Saiyna Bashir/Reuters
(L-R) Pakistani Foreign Minister Shah Mahmood Qureshi, U.N. Secretary-General Antonio Guterres, Pakistani Prime Minister Imran Khan, and Afghan Vice President Sarwar Danish attend a conference on the future of Afghan refugees living in Pakistan, in Islamabad, Pakistan, Feb. 17, 2020. Mr. Guterres voiced support for the U.S.-Taliban diplomatic efforts, saying, “We do not have the right to miss this opportunity.”

That result may make peacemaking easier, but it was immediately challenged. Mr. Ghani’s nearest rival, Chief Executive Abdullah Abdullah, officially won 39.52% of the vote but declared himself victor over “fraudsters” and announced the creation of a parallel government. The United States brokered a similar dispute between the two men following the 2014 election, leading to a joint government that proved ineffective.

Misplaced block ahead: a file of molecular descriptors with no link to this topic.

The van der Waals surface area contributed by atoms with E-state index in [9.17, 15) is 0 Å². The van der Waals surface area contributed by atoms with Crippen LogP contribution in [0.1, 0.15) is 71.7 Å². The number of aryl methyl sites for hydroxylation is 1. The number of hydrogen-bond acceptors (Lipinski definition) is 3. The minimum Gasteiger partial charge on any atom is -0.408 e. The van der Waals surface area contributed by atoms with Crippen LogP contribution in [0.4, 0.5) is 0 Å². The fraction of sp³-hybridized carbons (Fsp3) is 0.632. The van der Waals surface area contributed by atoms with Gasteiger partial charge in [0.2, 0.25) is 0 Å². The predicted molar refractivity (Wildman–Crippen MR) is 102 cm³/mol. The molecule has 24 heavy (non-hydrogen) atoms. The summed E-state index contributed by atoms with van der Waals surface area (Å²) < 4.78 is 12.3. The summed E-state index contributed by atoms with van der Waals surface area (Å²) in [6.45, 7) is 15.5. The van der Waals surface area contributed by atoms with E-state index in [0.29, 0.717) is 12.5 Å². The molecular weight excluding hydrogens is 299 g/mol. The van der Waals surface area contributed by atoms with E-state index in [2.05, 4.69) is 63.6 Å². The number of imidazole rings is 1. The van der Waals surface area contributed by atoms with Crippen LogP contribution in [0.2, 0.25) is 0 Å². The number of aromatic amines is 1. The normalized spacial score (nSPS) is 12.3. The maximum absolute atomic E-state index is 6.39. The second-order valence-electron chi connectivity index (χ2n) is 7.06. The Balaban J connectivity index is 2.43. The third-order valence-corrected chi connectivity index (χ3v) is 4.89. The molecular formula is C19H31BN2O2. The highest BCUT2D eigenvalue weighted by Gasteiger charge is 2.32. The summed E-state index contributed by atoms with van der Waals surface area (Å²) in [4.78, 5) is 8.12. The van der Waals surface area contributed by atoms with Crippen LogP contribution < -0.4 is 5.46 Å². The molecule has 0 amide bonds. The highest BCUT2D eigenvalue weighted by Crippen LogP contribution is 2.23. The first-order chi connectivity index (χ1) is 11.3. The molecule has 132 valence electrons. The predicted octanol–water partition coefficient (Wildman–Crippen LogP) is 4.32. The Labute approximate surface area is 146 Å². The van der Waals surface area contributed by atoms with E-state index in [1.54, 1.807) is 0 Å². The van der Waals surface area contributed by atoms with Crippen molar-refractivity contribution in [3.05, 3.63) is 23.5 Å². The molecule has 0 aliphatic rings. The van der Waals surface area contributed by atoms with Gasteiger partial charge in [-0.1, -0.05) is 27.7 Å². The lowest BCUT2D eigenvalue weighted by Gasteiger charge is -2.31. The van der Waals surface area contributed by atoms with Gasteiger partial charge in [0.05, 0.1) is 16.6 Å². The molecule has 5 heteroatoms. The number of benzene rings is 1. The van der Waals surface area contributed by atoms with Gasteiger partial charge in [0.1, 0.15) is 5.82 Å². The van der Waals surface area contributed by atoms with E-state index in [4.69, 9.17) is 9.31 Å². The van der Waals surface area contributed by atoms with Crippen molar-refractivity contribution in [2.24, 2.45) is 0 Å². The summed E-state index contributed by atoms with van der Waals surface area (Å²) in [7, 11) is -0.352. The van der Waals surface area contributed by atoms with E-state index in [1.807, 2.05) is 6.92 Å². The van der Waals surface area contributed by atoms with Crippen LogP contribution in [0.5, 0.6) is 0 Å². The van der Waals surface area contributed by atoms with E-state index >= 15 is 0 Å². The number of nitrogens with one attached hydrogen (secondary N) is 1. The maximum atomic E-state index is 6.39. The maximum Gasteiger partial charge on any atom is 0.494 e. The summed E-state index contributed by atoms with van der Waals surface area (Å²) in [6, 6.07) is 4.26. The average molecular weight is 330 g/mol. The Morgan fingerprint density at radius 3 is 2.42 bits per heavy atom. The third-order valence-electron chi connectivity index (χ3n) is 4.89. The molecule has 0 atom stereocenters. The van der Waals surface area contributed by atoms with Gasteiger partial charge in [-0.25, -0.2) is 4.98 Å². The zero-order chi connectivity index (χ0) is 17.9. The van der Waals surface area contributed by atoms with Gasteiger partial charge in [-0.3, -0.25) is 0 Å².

Impatient for peace

The U.S. ousted the Taliban from power in late 2001 in the aftermath of 9/11, but in the past decade, especially, the Taliban have advanced against U.S. and Afghan security forces and now control or have influence over half the country.

United Nations figures show civilian casualties are at a record high, with 2,563 people killed in the first nine months of 2019 alone, and millions more now in need of humanitarian assistance.

The tragic toll fuels suspicions among many Afghans, and an impatience for real peace.

“It’s becoming very worrying because now even our government has surrendered to this very vague term of ‘reduction of violence,’” says Orzala Nemat, director of the Afghanistan Research and Evaluation Unit, a think tank in Kabul.

“Does it mean killing less people rather than more? How about stopping the killing at once? That’s the desire of the average Afghan who you can talk to on the streets,” says Ms. Nemat.